Meet Felicity Miners-Jones, our fearless project manager, and hear what her top accessibility tips are and what she wished she'd known when she started out in accessibility.
Felicity came to project management after training as an actor and setting up her own theatre company to write and produce shows across London and the South East. She also worked as a freelance producer for other production companies and theatres and was impressively nominated for a Sunday Times, National Theatre Ian Charleson award for classical stage actors under 30 in 2016.
Felicity's theatrical roots are not that far from what we do at TetraLogical. After an industry change into tech, and a Project Management in Tech certification from Google, she brings her creativity to our video production work (watch this space for future voiceovers), interactive training, and social media channels. She still does a lot of communications training for the NHS and the military, including one to one coaching, seminar facilitation, and specialist mental health training.
Prior to her theatre work, Felicity worked in a hospice where she cared for patients in their homes assisting with personal care, practical needs, and emotional support for them and their families. Today she volunteers each week distributing surplus food from local businesses to those in need, which also helps reduce food waste and with a charity aimed at helping people with disabilities find permanent work.
Felicity splits her time between Cornwall and Surrey in an attempt to fully embrace remote working. She enjoys a "relaxing" lunch nipping out for a run and will absent mindedly drop into conversation that she is "doing a half marathon at the weekend" and "squeezing in an ultra-marathon" at the end of the year, much to the stunned silence of the rest of the team. So much so, Zoom looks frozen. She's a piano player, and a big reader (traditional library user at that!) and cooks in her spare time.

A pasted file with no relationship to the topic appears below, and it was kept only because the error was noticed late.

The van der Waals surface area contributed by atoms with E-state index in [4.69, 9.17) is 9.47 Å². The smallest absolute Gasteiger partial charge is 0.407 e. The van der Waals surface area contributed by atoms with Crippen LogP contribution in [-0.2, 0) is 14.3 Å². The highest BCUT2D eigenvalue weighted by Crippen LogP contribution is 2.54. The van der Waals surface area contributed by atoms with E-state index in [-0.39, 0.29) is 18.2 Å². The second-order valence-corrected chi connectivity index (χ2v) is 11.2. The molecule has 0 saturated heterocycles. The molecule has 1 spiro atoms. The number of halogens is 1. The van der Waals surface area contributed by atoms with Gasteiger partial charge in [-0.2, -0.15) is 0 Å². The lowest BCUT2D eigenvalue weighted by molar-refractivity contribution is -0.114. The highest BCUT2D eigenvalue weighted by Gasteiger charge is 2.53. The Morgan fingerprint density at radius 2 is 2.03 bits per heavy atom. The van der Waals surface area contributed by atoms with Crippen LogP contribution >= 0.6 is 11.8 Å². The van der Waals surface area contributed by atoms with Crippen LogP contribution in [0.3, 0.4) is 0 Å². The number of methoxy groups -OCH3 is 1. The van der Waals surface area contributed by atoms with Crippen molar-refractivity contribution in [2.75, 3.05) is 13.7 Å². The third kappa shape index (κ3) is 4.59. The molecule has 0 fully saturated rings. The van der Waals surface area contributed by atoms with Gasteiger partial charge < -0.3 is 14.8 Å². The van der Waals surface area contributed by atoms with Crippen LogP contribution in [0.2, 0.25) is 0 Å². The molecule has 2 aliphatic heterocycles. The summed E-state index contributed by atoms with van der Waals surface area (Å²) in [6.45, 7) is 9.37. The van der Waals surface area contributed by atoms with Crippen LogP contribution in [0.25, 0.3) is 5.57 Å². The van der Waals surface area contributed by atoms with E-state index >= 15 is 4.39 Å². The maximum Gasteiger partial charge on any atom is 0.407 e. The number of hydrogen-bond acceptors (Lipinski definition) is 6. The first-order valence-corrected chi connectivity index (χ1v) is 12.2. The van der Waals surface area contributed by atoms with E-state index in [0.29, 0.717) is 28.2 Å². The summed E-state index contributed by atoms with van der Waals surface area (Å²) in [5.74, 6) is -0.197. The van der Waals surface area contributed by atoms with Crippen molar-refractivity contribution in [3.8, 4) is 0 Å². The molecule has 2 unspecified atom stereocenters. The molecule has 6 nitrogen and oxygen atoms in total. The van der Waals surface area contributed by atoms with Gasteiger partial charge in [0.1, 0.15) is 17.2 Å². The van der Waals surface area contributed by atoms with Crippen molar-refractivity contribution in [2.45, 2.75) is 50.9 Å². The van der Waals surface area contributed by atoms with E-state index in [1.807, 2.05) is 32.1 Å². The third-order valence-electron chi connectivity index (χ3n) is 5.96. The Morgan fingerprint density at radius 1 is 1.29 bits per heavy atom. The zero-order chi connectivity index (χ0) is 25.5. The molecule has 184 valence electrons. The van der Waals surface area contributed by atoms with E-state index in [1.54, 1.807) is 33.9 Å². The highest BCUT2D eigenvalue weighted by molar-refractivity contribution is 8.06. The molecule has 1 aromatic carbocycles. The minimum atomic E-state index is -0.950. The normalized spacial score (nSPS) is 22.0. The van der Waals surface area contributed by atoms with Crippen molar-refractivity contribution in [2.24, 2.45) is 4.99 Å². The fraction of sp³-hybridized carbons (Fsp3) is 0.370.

What's the one thing you wish you'd known when you started learning about accessibility?
That absolutely anyone can make improvements towards being more inclusive. You don’t need specific training or to be a subject matter expert. There are simple, easy changes anyone can make in the way you use the web, post on social media, create content and so much more that are more accessible and user-friendly for everyone.
What's your top accessibility tip?
Start somewhere and make a small change. It could be as simple as adding alt text to your images or making sure your written content is clear and concise. Small changes will snowball over time and any improvement is better than nothing.
There’s a thriving community of people online who are keen to share their knowledge and help others working towards the same goal, so asking questions and getting involved is always encouraged.
What's your top accessibility resource?
I’ve learnt a huge amount from reading blogs and then following up with the conversations they generate online. Two that have made a big impact on me are Adrian Roselli's Blog and Gareth Ford Williams' articles on Medium, along with TetraLogical’s blog of course! I found all the standards and compliance records a bit overwhelming when I first started learning about accessibility, so for me seeing articles discussing real-world examples and how they affect living people was far more digestible.
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